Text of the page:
Gift tax liability and estate planning sometimes intersect.  The tax Court case of Steinberg v. Commissioner, 141 T.C. No. 8 (Sept. 30, 2013) deals with an interesting issue, if tax law can ever be interesting, where gift tax liability and estate tax liability intersect.  It is important to note that the opinion deals with gift tax liability and how to measure gift tax liability, it nonetheless deals with some important estate tax implications.  In 2007, Ms. Jean Steinberg gifted approximately $71,000,000 in cash and securities to her four daughters.  In exchange, the daughters agreed to pay the gift taxes as well as the estate tax on the transfer should Ms. Steinberg pass away within three years of the gift transfer.  An appraiser valued that the daughters assumed approximately $6,000,000 in tax liability for the estate taxes alone.  When Ms. Steinberg filed her tax return, the IRS disagreed with the $6,000,000 write off, as the daughter’s assumption of estate tax liability did not increase the value of the estate.  The Internal Revenue Service (IRS) claimed that Ms. Steinberg owed an additional approximately $2,000,000 in taxes and mailed her a notice of deficiency.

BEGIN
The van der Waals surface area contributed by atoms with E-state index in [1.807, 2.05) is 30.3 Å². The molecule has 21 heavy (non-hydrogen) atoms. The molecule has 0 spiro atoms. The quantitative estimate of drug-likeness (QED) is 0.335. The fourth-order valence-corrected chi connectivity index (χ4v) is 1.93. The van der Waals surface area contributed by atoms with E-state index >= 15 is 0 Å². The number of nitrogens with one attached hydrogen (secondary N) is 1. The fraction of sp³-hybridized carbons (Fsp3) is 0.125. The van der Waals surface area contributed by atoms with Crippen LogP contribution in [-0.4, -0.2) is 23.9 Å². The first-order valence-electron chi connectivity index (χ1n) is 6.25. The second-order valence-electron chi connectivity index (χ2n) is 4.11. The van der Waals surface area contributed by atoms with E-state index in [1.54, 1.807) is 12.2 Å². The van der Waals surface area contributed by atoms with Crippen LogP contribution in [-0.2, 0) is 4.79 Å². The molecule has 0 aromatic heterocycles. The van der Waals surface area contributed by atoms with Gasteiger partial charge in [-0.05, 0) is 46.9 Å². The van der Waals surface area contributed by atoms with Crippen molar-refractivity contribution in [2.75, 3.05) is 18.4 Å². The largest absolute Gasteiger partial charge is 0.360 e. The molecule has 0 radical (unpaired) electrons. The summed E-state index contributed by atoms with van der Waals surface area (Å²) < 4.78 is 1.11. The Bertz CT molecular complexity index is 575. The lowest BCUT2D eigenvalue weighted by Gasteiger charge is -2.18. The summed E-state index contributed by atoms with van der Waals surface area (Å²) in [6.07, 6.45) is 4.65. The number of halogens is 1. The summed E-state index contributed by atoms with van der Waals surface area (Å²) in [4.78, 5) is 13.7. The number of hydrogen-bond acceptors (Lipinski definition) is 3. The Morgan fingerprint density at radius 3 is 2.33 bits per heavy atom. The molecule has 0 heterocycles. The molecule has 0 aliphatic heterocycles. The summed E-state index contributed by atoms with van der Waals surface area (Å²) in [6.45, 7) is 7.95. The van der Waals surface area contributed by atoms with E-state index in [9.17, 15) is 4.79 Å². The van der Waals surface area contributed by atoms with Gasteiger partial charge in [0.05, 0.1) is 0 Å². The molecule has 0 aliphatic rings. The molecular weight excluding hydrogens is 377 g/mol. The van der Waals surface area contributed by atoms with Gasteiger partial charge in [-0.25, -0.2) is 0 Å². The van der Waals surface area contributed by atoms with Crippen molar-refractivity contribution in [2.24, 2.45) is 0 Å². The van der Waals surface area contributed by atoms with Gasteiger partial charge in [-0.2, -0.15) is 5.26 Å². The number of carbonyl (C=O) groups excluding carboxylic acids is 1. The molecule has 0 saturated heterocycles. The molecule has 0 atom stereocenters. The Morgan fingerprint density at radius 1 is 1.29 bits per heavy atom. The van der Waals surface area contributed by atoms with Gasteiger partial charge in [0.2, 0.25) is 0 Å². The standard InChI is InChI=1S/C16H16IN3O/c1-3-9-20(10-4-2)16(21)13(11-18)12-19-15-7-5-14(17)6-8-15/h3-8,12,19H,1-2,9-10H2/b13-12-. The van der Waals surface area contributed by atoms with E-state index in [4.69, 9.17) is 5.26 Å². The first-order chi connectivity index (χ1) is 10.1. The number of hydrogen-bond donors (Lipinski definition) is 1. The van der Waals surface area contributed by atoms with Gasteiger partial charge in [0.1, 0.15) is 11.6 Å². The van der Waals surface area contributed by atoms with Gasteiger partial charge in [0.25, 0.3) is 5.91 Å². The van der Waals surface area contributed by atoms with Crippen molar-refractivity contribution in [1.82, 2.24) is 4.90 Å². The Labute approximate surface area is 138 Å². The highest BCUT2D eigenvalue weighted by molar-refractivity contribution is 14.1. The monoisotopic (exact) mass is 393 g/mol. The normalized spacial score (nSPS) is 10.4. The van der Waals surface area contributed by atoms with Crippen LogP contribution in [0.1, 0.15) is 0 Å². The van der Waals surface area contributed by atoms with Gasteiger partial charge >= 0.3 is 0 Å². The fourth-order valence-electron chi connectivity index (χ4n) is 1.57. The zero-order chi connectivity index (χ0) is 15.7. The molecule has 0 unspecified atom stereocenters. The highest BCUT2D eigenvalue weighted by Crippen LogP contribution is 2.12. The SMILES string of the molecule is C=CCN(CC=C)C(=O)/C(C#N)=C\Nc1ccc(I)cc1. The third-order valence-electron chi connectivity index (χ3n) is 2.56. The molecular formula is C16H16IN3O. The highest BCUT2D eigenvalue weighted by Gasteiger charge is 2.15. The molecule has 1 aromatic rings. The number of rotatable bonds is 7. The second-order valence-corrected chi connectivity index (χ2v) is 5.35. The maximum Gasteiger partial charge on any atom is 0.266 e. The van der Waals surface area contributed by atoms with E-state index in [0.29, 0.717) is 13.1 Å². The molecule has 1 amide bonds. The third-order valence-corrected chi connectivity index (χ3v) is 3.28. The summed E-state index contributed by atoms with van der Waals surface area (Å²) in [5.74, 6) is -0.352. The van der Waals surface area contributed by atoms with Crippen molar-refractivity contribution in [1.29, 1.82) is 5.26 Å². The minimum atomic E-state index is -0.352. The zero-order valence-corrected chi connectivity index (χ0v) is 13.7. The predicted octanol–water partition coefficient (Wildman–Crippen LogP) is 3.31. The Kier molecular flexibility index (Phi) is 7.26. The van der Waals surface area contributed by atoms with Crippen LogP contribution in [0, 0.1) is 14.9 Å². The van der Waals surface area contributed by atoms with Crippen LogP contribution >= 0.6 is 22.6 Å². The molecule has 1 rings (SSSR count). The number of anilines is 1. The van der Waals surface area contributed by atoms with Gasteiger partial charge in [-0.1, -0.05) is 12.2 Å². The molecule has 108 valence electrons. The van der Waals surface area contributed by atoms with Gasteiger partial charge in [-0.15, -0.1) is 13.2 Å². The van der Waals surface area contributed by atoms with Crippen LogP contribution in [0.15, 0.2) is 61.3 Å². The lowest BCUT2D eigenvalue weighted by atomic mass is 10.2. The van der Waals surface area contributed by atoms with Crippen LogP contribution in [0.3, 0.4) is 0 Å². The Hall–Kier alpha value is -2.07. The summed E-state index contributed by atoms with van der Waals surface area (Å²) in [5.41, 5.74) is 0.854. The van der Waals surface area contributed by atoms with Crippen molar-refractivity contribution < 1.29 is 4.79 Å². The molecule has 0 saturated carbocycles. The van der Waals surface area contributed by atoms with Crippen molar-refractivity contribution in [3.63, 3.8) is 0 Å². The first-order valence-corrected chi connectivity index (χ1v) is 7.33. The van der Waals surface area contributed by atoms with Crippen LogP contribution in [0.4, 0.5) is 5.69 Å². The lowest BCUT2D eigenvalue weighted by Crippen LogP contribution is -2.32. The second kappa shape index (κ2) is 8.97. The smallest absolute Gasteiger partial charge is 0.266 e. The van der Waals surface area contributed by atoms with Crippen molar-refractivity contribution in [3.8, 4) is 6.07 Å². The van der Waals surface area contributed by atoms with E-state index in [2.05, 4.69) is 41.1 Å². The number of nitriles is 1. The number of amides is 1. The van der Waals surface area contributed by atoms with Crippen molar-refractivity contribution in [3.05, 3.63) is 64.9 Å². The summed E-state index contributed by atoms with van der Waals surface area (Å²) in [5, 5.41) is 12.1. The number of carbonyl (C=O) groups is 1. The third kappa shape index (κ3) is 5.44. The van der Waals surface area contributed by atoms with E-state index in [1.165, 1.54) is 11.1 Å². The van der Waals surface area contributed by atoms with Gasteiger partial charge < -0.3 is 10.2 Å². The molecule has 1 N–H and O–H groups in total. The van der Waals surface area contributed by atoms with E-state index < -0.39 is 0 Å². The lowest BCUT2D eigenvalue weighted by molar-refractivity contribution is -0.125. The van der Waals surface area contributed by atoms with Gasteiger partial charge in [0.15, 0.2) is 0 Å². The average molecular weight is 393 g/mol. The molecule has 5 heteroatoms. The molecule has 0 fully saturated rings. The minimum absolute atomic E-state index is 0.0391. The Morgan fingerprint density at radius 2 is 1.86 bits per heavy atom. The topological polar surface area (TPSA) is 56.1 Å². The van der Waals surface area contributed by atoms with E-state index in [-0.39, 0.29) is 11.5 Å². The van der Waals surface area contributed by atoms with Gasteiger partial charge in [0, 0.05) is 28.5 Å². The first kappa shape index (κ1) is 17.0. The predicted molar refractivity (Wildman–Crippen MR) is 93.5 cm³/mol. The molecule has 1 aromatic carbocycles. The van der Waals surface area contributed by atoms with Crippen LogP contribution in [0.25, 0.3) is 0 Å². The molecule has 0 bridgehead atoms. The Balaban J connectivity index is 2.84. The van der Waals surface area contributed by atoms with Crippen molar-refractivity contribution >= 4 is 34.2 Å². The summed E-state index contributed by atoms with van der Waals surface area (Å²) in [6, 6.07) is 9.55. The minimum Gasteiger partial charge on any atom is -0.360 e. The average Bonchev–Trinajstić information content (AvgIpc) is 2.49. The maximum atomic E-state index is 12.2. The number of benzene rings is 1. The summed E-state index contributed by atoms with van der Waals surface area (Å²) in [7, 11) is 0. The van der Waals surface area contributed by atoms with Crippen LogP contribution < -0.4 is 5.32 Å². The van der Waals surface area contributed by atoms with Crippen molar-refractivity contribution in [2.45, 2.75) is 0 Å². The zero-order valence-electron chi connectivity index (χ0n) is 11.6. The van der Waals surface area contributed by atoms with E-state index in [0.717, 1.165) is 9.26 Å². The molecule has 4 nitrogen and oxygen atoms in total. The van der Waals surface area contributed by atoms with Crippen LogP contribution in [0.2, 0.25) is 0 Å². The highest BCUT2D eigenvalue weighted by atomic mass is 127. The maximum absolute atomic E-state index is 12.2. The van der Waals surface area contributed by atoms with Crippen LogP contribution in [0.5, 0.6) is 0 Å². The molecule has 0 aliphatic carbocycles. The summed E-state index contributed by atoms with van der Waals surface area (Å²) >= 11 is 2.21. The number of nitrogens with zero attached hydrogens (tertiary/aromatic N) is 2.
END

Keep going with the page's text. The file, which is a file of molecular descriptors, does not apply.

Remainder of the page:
Under 26 U.S.C. § 2035 the value of an estate increases by the amount of any gift tax paid by the decedent or the estate on any gift made by the decedent in the three year period of time prior to the death.  When the recipient pays the tax on their gift, tax liability is affected, since the donor receives the value of the tax liability from the recipient.  Gift tax liability is determined by the value of the transfer from the donor, not the value to the recipient.   As such, in the case at hand, when the recipients paid the gift tax for the donor, they escaped the increase in the value of the estate as required by 26 U.S.C. § 2035.  

The lesson that you should take away from the case is that decisions motivated by altruism and generosity, decisions that do not take into account tax law implications, such as giving a gift to your loved ones prior to you passing away, may have dramatic estate tax implications.  While the case deals with issues other than what is being fleshed out here, it is still provides an important illustration point for estate law issues.  If, as in the Steinberg case, the issue is a future payment of taxes, how does one measure that in present time? What if the future payment of taxes is based on a triggering event and the triggering event never occurs?  What if the person who agreed to pay the future tax passes away prior to the triggering event?  All of the contingencies can be planned for and addressed, but the key to dealing with them is foresight and deliberation.  

The transmission of your wealth after you pass away should be treated with the same amount of planning that you put into it building it. Nobody but an experienced estate law attorney attorney should be trusted for this important issue.   

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